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Transcending the deregulation debate? regulation, risk, and the enforcement of health and safety law in the UK

Tombs, Steve and Whyte, David (2013). Transcending the deregulation debate? regulation, risk, and the enforcement of health and safety law in the UK. Regulation & Governance, 7(1) pp. 61–79.

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DOI (Digital Object Identifier) Link: https://doi.org/10.1111/j.1748-5991.2012.01164.x
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Abstract

This paper considers the context for the development of the concept of responsive regulation, namely the transcending of the deregulation debate. It argues that claims regarding responsive regulation when allied to risk-based rationales for enforcement can, in fact, allow a “deregulatory” momentum to develop. This argument is grounded with reference to a case study of the regulation of workplace health and safety in the UK, with a particular focus upon the period 2000–2010. The paper casts doubt on the relevance and robustness of the concept of responsive regulation. In a context that might have been fertile ground for developing genuinely responsive regulatory policy, empirically we find the development of policies that are better described as “regulatory degradation.” Thus we argue in this paper that, whatever the intentions of its proponents, there is a logical affinity between responsive regulation, and effective de-regulation, and that it is this affinity that has provided a convenient political rationale for the emergence of a neo-liberal regulatory settlement in the UK.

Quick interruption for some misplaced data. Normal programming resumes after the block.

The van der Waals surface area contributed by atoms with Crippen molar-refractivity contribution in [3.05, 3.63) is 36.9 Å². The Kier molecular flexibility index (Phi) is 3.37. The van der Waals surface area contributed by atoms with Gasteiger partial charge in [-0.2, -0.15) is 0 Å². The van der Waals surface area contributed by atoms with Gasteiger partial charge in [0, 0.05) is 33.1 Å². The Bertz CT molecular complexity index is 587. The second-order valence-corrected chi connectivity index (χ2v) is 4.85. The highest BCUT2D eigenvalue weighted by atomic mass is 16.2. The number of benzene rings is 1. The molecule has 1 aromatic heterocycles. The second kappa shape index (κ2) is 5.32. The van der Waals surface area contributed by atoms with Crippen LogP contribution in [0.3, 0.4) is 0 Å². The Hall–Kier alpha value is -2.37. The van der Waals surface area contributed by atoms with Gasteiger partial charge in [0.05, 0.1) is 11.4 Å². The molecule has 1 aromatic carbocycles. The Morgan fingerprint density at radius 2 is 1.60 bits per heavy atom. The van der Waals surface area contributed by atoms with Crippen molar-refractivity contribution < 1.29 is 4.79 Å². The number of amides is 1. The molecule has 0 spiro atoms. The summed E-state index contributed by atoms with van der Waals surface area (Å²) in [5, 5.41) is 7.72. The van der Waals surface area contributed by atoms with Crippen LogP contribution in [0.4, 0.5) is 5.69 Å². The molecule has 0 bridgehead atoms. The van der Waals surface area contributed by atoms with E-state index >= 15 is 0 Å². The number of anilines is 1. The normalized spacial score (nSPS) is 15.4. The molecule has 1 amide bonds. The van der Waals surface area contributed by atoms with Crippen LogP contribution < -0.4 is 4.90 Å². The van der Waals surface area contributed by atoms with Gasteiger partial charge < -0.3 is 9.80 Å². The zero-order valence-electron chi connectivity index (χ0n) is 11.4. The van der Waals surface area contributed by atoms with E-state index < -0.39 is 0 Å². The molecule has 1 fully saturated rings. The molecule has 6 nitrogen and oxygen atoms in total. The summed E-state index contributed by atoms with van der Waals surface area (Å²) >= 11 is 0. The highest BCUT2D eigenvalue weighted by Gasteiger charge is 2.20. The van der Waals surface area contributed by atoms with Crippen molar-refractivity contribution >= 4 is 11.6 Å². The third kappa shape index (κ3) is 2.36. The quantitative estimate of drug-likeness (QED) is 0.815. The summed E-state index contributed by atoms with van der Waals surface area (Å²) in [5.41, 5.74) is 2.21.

Item Type: Journal Item
Copyright Holders: 2012 Wiley Publishing Asia Pty Ltd
ISSN: 1748-5991
Extra Information: First published online: 29 Oct 2012

Special issue: Twenty years of responsive regulation: an appreciation and appraisal
Keywords: deregulation; neo-liberalism; occupational health and safety; responsive regulation; risk
Academic Unit/School: Faculty of Arts and Social Sciences (FASS) > Social Sciences and Global Studies > Social Policy and Criminology
Faculty of Arts and Social Sciences (FASS) > Social Sciences and Global Studies
Faculty of Arts and Social Sciences (FASS)
Research Group: Harm and Evidence Research Collaborative (HERC)
Item ID: 36320
Depositing User: Steve Tombs
Date Deposited: 24 Jan 2013 12:13
Last Modified: 07 Aug 2019 05:39
URI: http://oro.open.ac.uk/id/eprint/36320
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